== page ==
Not for me.. I have been playing since I was 12 and apart from the first year where got classical lessons I am a totally by ear player. When I came to pick an electric guitar up a few years later I hardly remembered anything but I was always good at rhythm.. But when it came to lead playing yes of course I worked things out for myself BUT I found that it became very limiting as I would always stick to what I know under the pressure of playing...

 

However recently I started looking at theory on scales and it all slotted into place where the rough positions are that you want to play in.. For me it made a HUGE difference after a life of trying to just wing it.. My lead playing has come on leaps and bounds because I just learned a few small things which helped everything link up..

 

And im not talking about sitting there for hours trying to play it fast.. Im just talking about my undertsandting of the fretboard and how notes and chords all link up. I will and never want to play like Satch or Vai and that ilk (even though they are impressive guitarists) but i cant listen to more than one song off of their albums at a time as I find it boring. So for me its a mixture of playing by ear, feeling the notes and having some knoweldge as to the rough areas I can play that will keep me in key

 

The one thing scales are REALLY good for is warming up and dexterity... A chromatic scale plays ever note and you need to use all four fingers to play them.. So also in that way I think they are to dabble in...

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There are phenomenal guitar players who can tell you every scale in every key. There are also phenomenal guitar players who couldn't tell you the notes in a C major scale. I find music theory to be very helpful, but I don't think that it is necessary.

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There are phenomenal guitar players who can tell you every scale in every key. There are also phenomenal guitar players who couldn't tell you the notes in a C major scale. I find music theory to be very helpful, but I don't think that it is necessary.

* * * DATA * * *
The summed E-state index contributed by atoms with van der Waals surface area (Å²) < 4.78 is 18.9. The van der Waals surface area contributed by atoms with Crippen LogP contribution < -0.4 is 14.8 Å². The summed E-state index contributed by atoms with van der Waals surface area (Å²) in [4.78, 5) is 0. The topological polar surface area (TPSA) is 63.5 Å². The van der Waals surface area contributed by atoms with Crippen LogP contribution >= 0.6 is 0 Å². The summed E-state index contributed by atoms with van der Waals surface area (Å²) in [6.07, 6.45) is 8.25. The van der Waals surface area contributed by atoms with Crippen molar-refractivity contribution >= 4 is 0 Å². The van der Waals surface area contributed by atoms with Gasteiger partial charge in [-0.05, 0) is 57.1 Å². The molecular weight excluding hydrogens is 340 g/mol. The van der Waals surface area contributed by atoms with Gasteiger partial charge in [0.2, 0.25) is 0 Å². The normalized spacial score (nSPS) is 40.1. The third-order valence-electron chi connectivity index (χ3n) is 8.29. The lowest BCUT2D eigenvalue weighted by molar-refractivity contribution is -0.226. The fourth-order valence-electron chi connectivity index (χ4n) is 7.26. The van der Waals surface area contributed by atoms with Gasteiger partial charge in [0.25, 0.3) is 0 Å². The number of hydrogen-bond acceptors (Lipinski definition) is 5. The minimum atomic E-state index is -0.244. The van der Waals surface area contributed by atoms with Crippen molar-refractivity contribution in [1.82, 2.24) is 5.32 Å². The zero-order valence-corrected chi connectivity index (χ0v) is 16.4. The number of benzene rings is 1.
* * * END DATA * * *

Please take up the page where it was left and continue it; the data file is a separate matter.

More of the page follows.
Excellent point. Theory is just another tool. Not necessary for sure.

And too much is no good at all. 30 years ago I had a friend who played classical. But he never played for anyone. Then one day I heard him play at his home in private. He was sensational. His fingers were spidering all over the fretboard. I was amazed.

I said "dude, you have to come jam with us and get out of this basement".

He said he couldn't jam with people. He could only read.

And to this day he never did come jam. Too much theory sat him in an orchestra. Nothing wrong with that at all but I think he's missing a big part of music by not being able to just jam with people. That's my favorite thing to do.

Or maybe I'm just to crappy to play covers...lol

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but I think he's missing a big part of music by not being able to just jam with people. That's my favorite thing to do.

Or maybe I'm just to crappy to play covers...lol

Nope your totally right... And being in a band taught me more than anything I would have learned on my own.. [thumbup]

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Nope your totally right... And being in a band taught me more than anything I would have learned on my own.. [thumbup]

 

Being in a band really does help

 

I was in the studio back in 1986 and we were laying down some demo work and the producer decided one of our songs needed a two minute guitar solo, and I had to have something completed the following day to lay down [scared]

 

I remember sitting in the studio with the drummer after hours playing the song backwards and getting ideas from the vocal line and incorporating it into a solo that would compliment one of our more poppy tunes...

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...However recently I started looking at theory on scales and it all slotted into place where the rough positions are that you want to play in.. For me it made a HUGE difference after a life of trying to just wing it.. My lead playing has come on leaps and bounds because I just learned a few small things which helped everything link up..

 

And im not talking about sitting there for hours trying to play it fast.. Im just talking about my undertsandting of the fretboard and how notes and chords all link up.

 

I hear you Rabs. Learning scales are an integral part of learning theory along with knowing intervals, arpeggios, chord structure, etc. If your immediate goal is to learn songs and play lead to R&R covers, playing scales may not be that important to you. If you want to improvise over more sophisticated chord changes, knowing scales may make it easier.

 

Bird Parker said something to the effect: You've got to learn your instrument... practice, practice, practice... then forget all that and just wail.

 

I'm not saying you have to learn music theory to be a good guitarist, but IMO, nobody ever got worse knowing it. Believe me, knowing and practicing scales (vertically and horizonally) will improve your your fretboard knowledge and your playing. Incorporate melody in your playing and rely less on scales to shape your leads.